The past couple of years haven't been kind to diesels or the companies that make them. Among the hardest hit have been German manufacturers like Volkswagen, which has coughed up over $22 billion in fines and fixes so far, with many more opportunities for payouts down the road. (That said, U.S. automakers haven't gotten off scot-free: Fiat Chrysler is facing a Dieselgate crisis of its own.)
Now, it may be Daimler's turn on the hot seat. Late last week, we learned that Mercedes-Benz's parent company is one of several firms targeted by a European Union investigation into illegal business practices related to diesel vehicles.
And that's not all. Daimler may have also sold more than 1 million illegally rigged diesels in the U.S. and Europe. The vehicles in question include Mercedes-Benz models sold between 2008 and 2016, which may have been designed to cheat on emissions tests, much as Volkswagen's 11 million were.
Daimler has said that it's cooperating with that investigation. Though it's possible that the EU could ban the illegal vehicles, a Daimler spokesperson dismissed such a possibility as unlikely.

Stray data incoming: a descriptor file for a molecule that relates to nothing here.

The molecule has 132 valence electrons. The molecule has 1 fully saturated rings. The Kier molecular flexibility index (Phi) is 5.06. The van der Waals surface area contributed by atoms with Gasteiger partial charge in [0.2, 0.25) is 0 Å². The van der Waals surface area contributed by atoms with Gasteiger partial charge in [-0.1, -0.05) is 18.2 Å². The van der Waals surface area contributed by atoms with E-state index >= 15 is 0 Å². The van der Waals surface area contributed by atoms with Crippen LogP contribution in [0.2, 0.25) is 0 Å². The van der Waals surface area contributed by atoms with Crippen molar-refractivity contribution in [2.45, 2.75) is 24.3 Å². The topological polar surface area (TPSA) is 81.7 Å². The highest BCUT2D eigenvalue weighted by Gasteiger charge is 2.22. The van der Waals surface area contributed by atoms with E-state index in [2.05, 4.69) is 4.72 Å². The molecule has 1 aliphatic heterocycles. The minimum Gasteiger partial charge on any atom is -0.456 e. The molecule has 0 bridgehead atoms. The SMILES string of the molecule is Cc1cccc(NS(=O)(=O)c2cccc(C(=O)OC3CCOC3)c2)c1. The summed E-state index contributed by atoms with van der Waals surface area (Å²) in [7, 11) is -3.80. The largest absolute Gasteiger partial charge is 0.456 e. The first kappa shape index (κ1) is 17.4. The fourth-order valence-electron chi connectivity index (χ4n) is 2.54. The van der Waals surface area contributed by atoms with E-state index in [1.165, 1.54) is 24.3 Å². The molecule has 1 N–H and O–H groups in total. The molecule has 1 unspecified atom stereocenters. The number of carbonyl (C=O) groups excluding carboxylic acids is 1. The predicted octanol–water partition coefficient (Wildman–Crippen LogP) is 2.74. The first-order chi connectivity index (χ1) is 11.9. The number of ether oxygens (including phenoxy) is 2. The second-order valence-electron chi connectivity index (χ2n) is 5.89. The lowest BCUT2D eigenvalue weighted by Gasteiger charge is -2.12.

More recently, Daimler announced plans to upgrade the software on some 3 million diesels across Europe. According to Dr. Dieter Zetsche, the chair of Daimler's board and the head of Mercedes-Benz Cars, the upgrade is meant "to reassure drivers of diesel cars and to strengthen confidence in diesel technology." The new software will help keep the cars' emissions controls working at maximum efficiency under a broader range of conditions. (Legal loopholes allow diesels in Europe to turn off emissions controls when the outside temperature falls below about 68 degrees Fahrenheit.)
Daimler has refused to label the diesel upgrade a "recall". The improvements will cost Daimler some 220 million Euros ($257 million U.S.), though that figure could grow significantly if the automaker decides to offer the software upgrade outside Europe. The company is currently in talks with U.S. regulators about doing just that. (It's worth noting that Daimler isn't selling diesels in the U.S. at the moment, and it has no plans to do so anytime soon.)
Will Daimler avoid the same, expensive fate as Volkswagen? That remains to be seen. If Daimler vehicles are found equipped with defeat devices, and if Daimler actively deceived regulators as Volkswagen did--either by installing the devices itself or by colluding with other manufacturers of diesel vehicles--then things could go rapidly downhill.